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Practical FormAbstraction, Technique, and Beauty in Eighteenth-Century Aesthetics$
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Abigail Zitin

Print publication date: 2020

Print ISBN-13: 9780300244564

Published to Yale Scholarship Online: May 2021

DOI: 10.12987/yale/9780300244564.001.0001

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Making Art in the Third Critique

Making Art in the Third Critique

(p.145) Chapter Five Making Art in the Third Critique
Practical Form

Abigail Zitin

Yale University Press

This chapter inquires into the fate of artistic practice in the text responsible for making form central to the theorization of aesthetics: Immanuel Kant’s Critique of the Power of Judgment. When Kant turns his attention to art, it appears as a special case, not fully within the purview of his theory of aesthetic judgment. How might Hogarth’s practitioner-centered aesthetic theory, in The Analysis of Beauty, inform an interpretation of Kant’s Third Critique? Kant, like Hogarth before him, connects the pleasure in aesthetic judgment with the cognitive activity of formal abstraction. Thinking like an artist means exercising the perceptual capacity for formal abstraction. In Kant’s theory as well as Hogarth’s, the artist can be understood as she who models free play as a practice that can be cultivated by means of this perceptual exercise.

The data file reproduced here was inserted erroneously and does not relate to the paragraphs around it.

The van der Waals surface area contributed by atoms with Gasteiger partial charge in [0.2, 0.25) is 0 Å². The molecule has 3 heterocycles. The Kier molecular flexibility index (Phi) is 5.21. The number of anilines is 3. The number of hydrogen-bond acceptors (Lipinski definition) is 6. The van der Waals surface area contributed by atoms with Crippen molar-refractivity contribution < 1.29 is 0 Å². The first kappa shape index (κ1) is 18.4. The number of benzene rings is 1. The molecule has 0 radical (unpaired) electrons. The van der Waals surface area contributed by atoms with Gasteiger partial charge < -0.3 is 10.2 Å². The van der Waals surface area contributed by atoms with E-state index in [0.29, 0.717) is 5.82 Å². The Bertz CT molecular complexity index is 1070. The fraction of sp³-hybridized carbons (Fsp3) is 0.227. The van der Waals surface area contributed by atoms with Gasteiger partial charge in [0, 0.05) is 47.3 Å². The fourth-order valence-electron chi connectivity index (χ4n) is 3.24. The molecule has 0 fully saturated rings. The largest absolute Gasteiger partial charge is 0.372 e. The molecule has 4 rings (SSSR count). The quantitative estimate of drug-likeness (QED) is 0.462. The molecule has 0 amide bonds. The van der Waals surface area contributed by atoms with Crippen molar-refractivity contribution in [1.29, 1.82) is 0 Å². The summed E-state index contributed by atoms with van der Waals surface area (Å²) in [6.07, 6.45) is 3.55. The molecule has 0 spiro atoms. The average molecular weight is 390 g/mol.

Keywords:   Kant, Immanuel, Kritik der Urteilskraft, Genius, Formal abstraction, Beauty, Aesthetics

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